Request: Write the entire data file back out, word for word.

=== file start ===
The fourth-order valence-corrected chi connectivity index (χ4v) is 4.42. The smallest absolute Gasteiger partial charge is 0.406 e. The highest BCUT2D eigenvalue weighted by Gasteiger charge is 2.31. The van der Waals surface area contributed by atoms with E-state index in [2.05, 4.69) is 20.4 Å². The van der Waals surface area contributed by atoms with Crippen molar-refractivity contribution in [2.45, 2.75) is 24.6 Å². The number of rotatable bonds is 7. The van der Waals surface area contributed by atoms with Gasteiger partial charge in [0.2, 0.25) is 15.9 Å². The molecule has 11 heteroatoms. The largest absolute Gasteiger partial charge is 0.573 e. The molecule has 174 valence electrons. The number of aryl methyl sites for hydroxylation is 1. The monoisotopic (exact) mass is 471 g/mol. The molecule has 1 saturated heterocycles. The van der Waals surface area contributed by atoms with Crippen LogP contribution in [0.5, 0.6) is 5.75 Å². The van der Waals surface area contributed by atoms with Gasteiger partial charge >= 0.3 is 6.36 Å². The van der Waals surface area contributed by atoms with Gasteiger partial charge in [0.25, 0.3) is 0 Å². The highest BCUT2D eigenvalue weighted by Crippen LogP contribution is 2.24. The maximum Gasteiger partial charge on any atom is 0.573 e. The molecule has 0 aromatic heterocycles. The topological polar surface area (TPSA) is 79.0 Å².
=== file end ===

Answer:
The fourth-order valence-corrected chi connectivity index (χ4v) is 4.42. The smallest absolute Gasteiger partial charge is 0.406 e. The highest BCUT2D eigenvalue weighted by Gasteiger charge is 2.31. The van der Waals surface area contributed by atoms with E-state index in [2.05, 4.69) is 20.4 Å². The van der Waals surface area contributed by atoms with Crippen molar-refractivity contribution in [2.45, 2.75) is 24.6 Å². The number of rotatable bonds is 7. The van der Waals surface area contributed by atoms with Gasteiger partial charge in [0.2, 0.25) is 15.9 Å². The molecule has 11 heteroatoms. The largest absolute Gasteiger partial charge is 0.573 e. The molecule has 174 valence electrons. The number of aryl methyl sites for hydroxylation is 1. The monoisotopic (exact) mass is 471 g/mol. The molecule has 1 saturated heterocycles. The van der Waals surface area contributed by atoms with Crippen LogP contribution in [0.5, 0.6) is 5.75 Å². The van der Waals surface area contributed by atoms with Gasteiger partial charge >= 0.3 is 6.36 Å². The van der Waals surface area contributed by atoms with Gasteiger partial charge in [0.25, 0.3) is 0 Å². The highest BCUT2D eigenvalue weighted by Crippen LogP contribution is 2.24. The maximum Gasteiger partial charge on any atom is 0.573 e. The molecule has 0 aromatic heterocycles. The topological polar surface area (TPSA) is 79.0 Å².